2. Physiology of the Heart: The State of the Art of the Mathematical Model

The heart is one of the most important organs of the body and it is one of the most studied ones. Its behaviour is the result of a smart electrical conduction system: in fact, it is usually able to guarantee a mechanical operation during all life of the individual. It can be compared to an oscillator that acts as a biomechanical pump. The process of electrical signal’s conduction starts in the Sino-Atrial (SN) node, that is placed in the right atrium at the superior vena cava. When the signal propagates through the atria, it produces a contraction. Then, the electrical pulse reaches the atrioventricular node (AV), that sends the impulse down to the lower heart’s chambers, the ventricles. The ventricles, in turn, contract and pump the blood. At the end of this process, the SN node sends another signal to the atria, and the cycle starts again.
The process over described is the generation of a heartbeat. The propagation of the pulse from the AV node to the ventricles is guaranteed by His Purkinje complex [18], which divides the signal in two branches: one branch goes to the left ventricle, and the other one goes to the right. After each electrical excitation (depolarization), the cardiac tissue starts a process of recovery (repolarization), to prepare the cardiac muscle for the next electrical stimulation. The development of dynamical models to produce ECG signals has been the subject of many research efforts. In this work, the method of FitzHugh–Nagumo [19] improved by E. Ryzhii and M. Ryzhii in [14] will be used. The reason for this choice is that the latter approach is one of the most complete and detailed available. It is structured in two parts: the first considers the main pacemakers, SN node, AV node and HP system and the second one describes both the atrial and ventricular muscles, through a system of eight unknowns that contribute to represent the main waves of ECG. A more detailed model gives a higher possibility to identify the parameters that are present in the main diseases and to understand their origin and their localization. The model consists of:
  • A voltage variable that allows regenerative self-excitation through a positive feedback. It is a cubic term and it represents the non linearity of the system;
  • A recovery variable, that provides a negative feedback. It is slower and it is the linear part of the system.
The mathematical model of the electrical conduction system of the heart describes all three natural pacemakers by a system of modified van der Pol’s equations with unidirectional time-delay velocity coupling as described in [11,12,13,14].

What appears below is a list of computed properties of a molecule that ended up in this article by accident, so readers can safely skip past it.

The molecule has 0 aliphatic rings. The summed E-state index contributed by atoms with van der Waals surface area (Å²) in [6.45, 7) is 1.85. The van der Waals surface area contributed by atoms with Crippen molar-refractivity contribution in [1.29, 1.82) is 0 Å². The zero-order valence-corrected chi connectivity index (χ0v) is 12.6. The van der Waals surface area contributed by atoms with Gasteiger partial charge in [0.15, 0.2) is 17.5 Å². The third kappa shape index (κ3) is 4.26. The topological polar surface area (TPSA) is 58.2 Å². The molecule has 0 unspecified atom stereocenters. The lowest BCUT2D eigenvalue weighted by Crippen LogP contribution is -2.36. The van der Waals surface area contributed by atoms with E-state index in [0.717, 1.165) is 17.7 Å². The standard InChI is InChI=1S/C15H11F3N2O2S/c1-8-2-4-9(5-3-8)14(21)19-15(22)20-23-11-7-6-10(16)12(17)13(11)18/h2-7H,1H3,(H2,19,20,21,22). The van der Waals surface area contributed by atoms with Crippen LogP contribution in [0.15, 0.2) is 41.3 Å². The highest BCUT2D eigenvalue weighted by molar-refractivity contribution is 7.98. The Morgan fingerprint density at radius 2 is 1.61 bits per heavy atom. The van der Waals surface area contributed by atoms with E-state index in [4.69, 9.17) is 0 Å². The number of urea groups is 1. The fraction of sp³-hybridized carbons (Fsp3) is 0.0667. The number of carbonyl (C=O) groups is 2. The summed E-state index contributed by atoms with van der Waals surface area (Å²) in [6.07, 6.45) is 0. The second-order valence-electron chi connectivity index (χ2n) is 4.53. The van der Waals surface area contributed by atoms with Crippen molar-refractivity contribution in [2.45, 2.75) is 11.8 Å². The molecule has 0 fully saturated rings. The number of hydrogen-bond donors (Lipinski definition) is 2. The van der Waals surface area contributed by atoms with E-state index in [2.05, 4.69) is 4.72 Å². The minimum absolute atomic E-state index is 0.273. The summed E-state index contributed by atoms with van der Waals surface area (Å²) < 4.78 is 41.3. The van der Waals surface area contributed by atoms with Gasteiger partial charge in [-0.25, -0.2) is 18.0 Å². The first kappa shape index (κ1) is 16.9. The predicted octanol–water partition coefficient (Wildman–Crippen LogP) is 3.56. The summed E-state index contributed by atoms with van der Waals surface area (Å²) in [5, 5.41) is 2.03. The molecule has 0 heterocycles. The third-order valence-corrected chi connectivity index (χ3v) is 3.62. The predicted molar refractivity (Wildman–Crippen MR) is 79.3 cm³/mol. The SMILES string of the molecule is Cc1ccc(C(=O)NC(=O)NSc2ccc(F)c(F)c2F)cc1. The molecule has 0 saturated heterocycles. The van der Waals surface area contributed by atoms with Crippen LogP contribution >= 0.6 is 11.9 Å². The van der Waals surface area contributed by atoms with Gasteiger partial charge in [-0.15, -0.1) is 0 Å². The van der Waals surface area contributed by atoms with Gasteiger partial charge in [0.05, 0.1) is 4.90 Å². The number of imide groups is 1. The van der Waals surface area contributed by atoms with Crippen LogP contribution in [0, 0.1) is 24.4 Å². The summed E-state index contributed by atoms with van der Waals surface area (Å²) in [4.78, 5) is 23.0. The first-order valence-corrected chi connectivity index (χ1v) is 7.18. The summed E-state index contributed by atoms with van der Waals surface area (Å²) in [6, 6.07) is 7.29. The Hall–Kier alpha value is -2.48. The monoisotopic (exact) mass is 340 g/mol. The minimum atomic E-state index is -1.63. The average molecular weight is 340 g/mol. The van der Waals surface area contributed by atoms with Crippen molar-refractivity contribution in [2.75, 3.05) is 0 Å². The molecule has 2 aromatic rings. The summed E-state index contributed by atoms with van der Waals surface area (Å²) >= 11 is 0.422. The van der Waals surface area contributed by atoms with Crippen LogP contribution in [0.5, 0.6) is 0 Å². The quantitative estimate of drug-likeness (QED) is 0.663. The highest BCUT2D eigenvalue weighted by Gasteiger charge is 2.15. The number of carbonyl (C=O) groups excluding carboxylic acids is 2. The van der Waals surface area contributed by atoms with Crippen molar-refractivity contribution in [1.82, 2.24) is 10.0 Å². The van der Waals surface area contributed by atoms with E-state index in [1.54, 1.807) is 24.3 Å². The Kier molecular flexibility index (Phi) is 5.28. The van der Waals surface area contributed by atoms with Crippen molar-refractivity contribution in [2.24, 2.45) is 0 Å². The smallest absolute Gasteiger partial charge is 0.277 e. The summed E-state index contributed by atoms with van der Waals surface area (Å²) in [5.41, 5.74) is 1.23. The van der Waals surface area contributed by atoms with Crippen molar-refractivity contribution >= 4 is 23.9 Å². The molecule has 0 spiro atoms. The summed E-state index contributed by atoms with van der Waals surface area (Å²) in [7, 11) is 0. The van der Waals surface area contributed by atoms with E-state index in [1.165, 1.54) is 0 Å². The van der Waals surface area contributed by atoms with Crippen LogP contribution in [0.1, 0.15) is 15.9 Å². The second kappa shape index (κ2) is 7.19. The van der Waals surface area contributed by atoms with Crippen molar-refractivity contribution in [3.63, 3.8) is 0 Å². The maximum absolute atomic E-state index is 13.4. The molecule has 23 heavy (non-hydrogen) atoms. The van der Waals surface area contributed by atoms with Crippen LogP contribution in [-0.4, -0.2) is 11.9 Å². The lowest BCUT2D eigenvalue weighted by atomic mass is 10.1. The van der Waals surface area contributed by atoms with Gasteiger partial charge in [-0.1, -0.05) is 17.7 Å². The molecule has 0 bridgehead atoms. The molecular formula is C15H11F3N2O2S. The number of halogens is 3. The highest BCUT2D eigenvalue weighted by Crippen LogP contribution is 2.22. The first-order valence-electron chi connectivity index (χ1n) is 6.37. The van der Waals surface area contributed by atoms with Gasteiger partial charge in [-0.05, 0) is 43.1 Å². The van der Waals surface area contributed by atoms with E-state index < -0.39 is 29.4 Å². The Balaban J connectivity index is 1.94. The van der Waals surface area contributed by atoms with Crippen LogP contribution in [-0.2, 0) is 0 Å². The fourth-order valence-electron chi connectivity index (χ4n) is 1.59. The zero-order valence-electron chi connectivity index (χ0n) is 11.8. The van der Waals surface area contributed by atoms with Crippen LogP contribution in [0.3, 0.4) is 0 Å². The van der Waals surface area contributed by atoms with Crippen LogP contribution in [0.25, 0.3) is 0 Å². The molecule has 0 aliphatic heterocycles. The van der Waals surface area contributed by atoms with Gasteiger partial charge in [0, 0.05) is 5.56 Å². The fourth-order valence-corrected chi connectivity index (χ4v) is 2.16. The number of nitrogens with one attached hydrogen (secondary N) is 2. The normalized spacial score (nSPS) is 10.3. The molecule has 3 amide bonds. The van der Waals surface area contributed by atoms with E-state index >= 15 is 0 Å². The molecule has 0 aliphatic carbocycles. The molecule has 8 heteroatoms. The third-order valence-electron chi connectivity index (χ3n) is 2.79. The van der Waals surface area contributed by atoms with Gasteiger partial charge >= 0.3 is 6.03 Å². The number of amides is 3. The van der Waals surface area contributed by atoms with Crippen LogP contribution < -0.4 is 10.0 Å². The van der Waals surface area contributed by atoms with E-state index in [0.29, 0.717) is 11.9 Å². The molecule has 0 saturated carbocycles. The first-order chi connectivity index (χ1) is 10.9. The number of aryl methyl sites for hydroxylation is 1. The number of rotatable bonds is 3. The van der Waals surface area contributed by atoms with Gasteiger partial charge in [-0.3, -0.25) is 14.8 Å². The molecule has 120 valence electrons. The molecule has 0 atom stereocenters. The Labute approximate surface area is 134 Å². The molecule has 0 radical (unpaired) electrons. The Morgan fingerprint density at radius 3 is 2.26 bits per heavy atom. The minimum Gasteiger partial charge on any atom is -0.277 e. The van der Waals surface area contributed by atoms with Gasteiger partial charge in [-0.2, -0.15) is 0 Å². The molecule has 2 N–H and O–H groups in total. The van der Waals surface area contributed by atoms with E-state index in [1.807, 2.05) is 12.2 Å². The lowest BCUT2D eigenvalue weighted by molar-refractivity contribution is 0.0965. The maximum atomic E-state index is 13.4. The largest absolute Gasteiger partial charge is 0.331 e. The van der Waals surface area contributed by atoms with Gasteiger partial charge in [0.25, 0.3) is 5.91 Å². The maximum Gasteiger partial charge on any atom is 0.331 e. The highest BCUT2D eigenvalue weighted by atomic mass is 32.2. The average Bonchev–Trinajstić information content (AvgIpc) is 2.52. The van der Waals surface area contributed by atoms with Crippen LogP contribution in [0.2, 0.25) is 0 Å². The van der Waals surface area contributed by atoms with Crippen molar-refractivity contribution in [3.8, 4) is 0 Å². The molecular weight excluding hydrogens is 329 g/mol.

The first system represents the electrical activity of SN:
x 1 ˙ = y 1 y 1 ˙ = a 1 y 1 ( x 1 u 11 ) ( x 1 u 12 ) f 1 x 1 ( x 1 + d 1 ) ( x 1 + e 1 )
The second system represents the electrical activity of AV:
x 2 ˙ = y 2 y 2 ˙ = a 2 y 2 ( x 2 u 21 ) ( x 2 u 22 ) f 2 x 2 ( x 2 + d 2 ) ( x 2 + e 2 ) + K S A A V ( y 1 τ S A A V y 2 )
The third system represents the electrical activity of HP:
The parameters present in the equations are:
  • Damping coefficients for the pacemaker, a 1 = 40 , a 2 = 50 , a 3 = 50 ;
  • Parameters defining the amplitude of a pulse, f 1 = 22 , f 2 = 8.4 , f 3 = 1.5 ;
  • Parameters changing the rest state and dynamics, d 1 = 3.0 , d 2 = 3.0 , d 3 = 3.0 ;
  • Parameters controlling the hyper-polarization of the excitation variable, e 1 = 3.5 , e 2 = 5.0 , e 3 = 12.0 ;
  • Parameters controlling excitation threshold, u 11 = 0.83 , u 21 = 0.83 , u 31 = 0.83 ;
  • Parameters controlling excited state, u 12 = 0.83 , u 22 = 0.83 , u 32 = 0.83
  • Coupling coefficients K S A A V = 22 , K A V H P = 22 .
The equations are delayed differential equations (DDEs) with constant delays. The initial conditions are set equal zero; the delay is τ S A A V = τ A V H P = 0.092 for the normal rhythm.
The representation of action potentials of the uncoupled pacemakers firing at their intrinsic rates is shown in the following figures: Figure 2 represents the action potential in sinoatrial node, Figure 3 in atrioventricular node and Figure 4 in His–Purkinje.
The second system of equations represents the ECG’s waves.Using the quiescent excitable FHN model [14], the depolarization and repolarization processes in cardiac muscles are described as a system of four sets of ordinary differential equations.
x 3 ˙ = y 3 y 3 ˙ = a 3 y 3 ( x 3 u 31 ) ( x 3 u 32 ) f 3 x 3 ( x 3 + d 3 ) ( x 3 + e 3 ) + K A V H P ( y 2 τ A V H P y 3 )